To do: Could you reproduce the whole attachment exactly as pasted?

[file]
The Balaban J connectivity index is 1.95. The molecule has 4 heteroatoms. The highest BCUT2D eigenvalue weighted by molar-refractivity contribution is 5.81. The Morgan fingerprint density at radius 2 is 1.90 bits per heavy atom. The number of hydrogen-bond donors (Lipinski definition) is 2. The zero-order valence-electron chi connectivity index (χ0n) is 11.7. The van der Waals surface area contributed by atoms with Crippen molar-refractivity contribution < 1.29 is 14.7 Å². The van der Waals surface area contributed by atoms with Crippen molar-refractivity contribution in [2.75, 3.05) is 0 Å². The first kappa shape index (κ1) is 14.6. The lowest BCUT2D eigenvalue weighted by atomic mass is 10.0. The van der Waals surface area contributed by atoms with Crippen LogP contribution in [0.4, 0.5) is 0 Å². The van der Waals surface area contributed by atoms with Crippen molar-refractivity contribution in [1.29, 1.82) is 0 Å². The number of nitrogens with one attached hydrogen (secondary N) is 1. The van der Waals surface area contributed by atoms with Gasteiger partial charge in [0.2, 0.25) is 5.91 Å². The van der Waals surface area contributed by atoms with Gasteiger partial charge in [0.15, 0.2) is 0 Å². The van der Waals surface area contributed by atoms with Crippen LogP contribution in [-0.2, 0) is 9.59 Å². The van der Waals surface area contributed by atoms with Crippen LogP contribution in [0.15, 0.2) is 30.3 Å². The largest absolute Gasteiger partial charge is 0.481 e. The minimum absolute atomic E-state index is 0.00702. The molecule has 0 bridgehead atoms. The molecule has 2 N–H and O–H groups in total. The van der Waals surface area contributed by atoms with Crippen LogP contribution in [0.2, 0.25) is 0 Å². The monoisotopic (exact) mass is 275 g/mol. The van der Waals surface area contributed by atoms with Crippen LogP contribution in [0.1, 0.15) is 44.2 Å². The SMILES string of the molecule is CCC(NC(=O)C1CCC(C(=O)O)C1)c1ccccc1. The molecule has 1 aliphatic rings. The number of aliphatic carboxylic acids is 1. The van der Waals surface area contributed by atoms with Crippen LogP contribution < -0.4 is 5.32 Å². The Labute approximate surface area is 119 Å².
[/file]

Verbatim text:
The Balaban J connectivity index is 1.95. The molecule has 4 heteroatoms. The highest BCUT2D eigenvalue weighted by molar-refractivity contribution is 5.81. The Morgan fingerprint density at radius 2 is 1.90 bits per heavy atom. The number of hydrogen-bond donors (Lipinski definition) is 2. The zero-order valence-electron chi connectivity index (χ0n) is 11.7. The van der Waals surface area contributed by atoms with Crippen molar-refractivity contribution < 1.29 is 14.7 Å². The van der Waals surface area contributed by atoms with Crippen molar-refractivity contribution in [2.75, 3.05) is 0 Å². The first kappa shape index (κ1) is 14.6. The lowest BCUT2D eigenvalue weighted by atomic mass is 10.0. The van der Waals surface area contributed by atoms with Crippen LogP contribution in [0.4, 0.5) is 0 Å². The van der Waals surface area contributed by atoms with Crippen molar-refractivity contribution in [1.29, 1.82) is 0 Å². The number of nitrogens with one attached hydrogen (secondary N) is 1. The van der Waals surface area contributed by atoms with Gasteiger partial charge in [0.2, 0.25) is 5.91 Å². The van der Waals surface area contributed by atoms with Gasteiger partial charge in [0.15, 0.2) is 0 Å². The van der Waals surface area contributed by atoms with Crippen LogP contribution in [-0.2, 0) is 9.59 Å². The van der Waals surface area contributed by atoms with Crippen LogP contribution in [0.15, 0.2) is 30.3 Å². The largest absolute Gasteiger partial charge is 0.481 e. The minimum absolute atomic E-state index is 0.00702. The molecule has 0 bridgehead atoms. The molecule has 2 N–H and O–H groups in total. The van der Waals surface area contributed by atoms with Crippen LogP contribution in [0.2, 0.25) is 0 Å². The monoisotopic (exact) mass is 275 g/mol. The van der Waals surface area contributed by atoms with Crippen LogP contribution in [0.1, 0.15) is 44.2 Å². The SMILES string of the molecule is CCC(NC(=O)C1CCC(C(=O)O)C1)c1ccccc1. The molecule has 1 aliphatic rings. The number of aliphatic carboxylic acids is 1. The van der Waals surface area contributed by atoms with Crippen LogP contribution < -0.4 is 5.32 Å². The Labute approximate surface area is 119 Å².